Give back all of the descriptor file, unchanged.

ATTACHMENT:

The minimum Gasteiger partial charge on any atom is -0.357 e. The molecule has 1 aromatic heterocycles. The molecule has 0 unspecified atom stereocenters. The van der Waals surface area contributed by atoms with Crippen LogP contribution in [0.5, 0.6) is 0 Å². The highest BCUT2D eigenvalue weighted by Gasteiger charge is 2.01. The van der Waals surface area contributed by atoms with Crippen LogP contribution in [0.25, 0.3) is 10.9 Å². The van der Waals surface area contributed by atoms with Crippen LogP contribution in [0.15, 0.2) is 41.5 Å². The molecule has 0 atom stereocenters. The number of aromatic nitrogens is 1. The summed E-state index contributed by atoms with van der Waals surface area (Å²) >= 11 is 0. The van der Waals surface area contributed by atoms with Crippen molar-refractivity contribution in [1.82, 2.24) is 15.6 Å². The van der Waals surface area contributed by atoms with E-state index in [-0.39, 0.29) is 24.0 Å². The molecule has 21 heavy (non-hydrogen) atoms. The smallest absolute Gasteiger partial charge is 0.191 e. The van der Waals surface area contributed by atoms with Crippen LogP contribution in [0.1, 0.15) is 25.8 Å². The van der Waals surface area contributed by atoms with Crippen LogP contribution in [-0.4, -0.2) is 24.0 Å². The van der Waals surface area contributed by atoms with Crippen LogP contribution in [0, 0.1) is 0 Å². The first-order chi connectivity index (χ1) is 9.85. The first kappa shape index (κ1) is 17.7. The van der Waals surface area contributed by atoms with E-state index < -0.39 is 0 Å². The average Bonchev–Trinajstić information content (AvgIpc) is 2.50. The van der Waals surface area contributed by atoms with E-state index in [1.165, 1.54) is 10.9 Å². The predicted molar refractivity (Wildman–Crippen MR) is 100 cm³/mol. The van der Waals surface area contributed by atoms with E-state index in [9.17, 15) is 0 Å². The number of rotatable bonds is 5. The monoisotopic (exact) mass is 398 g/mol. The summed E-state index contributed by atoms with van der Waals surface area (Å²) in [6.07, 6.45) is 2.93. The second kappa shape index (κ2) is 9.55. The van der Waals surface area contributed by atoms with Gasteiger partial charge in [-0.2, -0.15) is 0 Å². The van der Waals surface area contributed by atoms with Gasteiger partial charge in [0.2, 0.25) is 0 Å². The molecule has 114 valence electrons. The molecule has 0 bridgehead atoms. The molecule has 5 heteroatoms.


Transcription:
The minimum Gasteiger partial charge on any atom is -0.357 e. The molecule has 1 aromatic heterocycles. The molecule has 0 unspecified atom stereocenters. The van der Waals surface area contributed by atoms with Crippen LogP contribution in [0.5, 0.6) is 0 Å². The highest BCUT2D eigenvalue weighted by Gasteiger charge is 2.01. The van der Waals surface area contributed by atoms with Crippen LogP contribution in [0.25, 0.3) is 10.9 Å². The van der Waals surface area contributed by atoms with Crippen LogP contribution in [0.15, 0.2) is 41.5 Å². The molecule has 0 atom stereocenters. The number of aromatic nitrogens is 1. The summed E-state index contributed by atoms with van der Waals surface area (Å²) >= 11 is 0. The van der Waals surface area contributed by atoms with Crippen molar-refractivity contribution in [1.82, 2.24) is 15.6 Å². The van der Waals surface area contributed by atoms with E-state index in [-0.39, 0.29) is 24.0 Å². The molecule has 21 heavy (non-hydrogen) atoms. The smallest absolute Gasteiger partial charge is 0.191 e. The van der Waals surface area contributed by atoms with Crippen LogP contribution in [0.1, 0.15) is 25.8 Å². The van der Waals surface area contributed by atoms with Crippen LogP contribution in [-0.4, -0.2) is 24.0 Å². The van der Waals surface area contributed by atoms with Crippen LogP contribution in [0, 0.1) is 0 Å². The first-order chi connectivity index (χ1) is 9.85. The first kappa shape index (κ1) is 17.7. The van der Waals surface area contributed by atoms with E-state index < -0.39 is 0 Å². The average Bonchev–Trinajstić information content (AvgIpc) is 2.50. The van der Waals surface area contributed by atoms with E-state index in [1.165, 1.54) is 10.9 Å². The predicted molar refractivity (Wildman–Crippen MR) is 100 cm³/mol. The van der Waals surface area contributed by atoms with E-state index in [9.17, 15) is 0 Å². The number of rotatable bonds is 5. The monoisotopic (exact) mass is 398 g/mol. The summed E-state index contributed by atoms with van der Waals surface area (Å²) in [6.07, 6.45) is 2.93. The second kappa shape index (κ2) is 9.55. The van der Waals surface area contributed by atoms with Gasteiger partial charge in [-0.2, -0.15) is 0 Å². The van der Waals surface area contributed by atoms with Gasteiger partial charge in [0.2, 0.25) is 0 Å². The molecule has 114 valence electrons. The molecule has 0 bridgehead atoms. The molecule has 5 heteroatoms.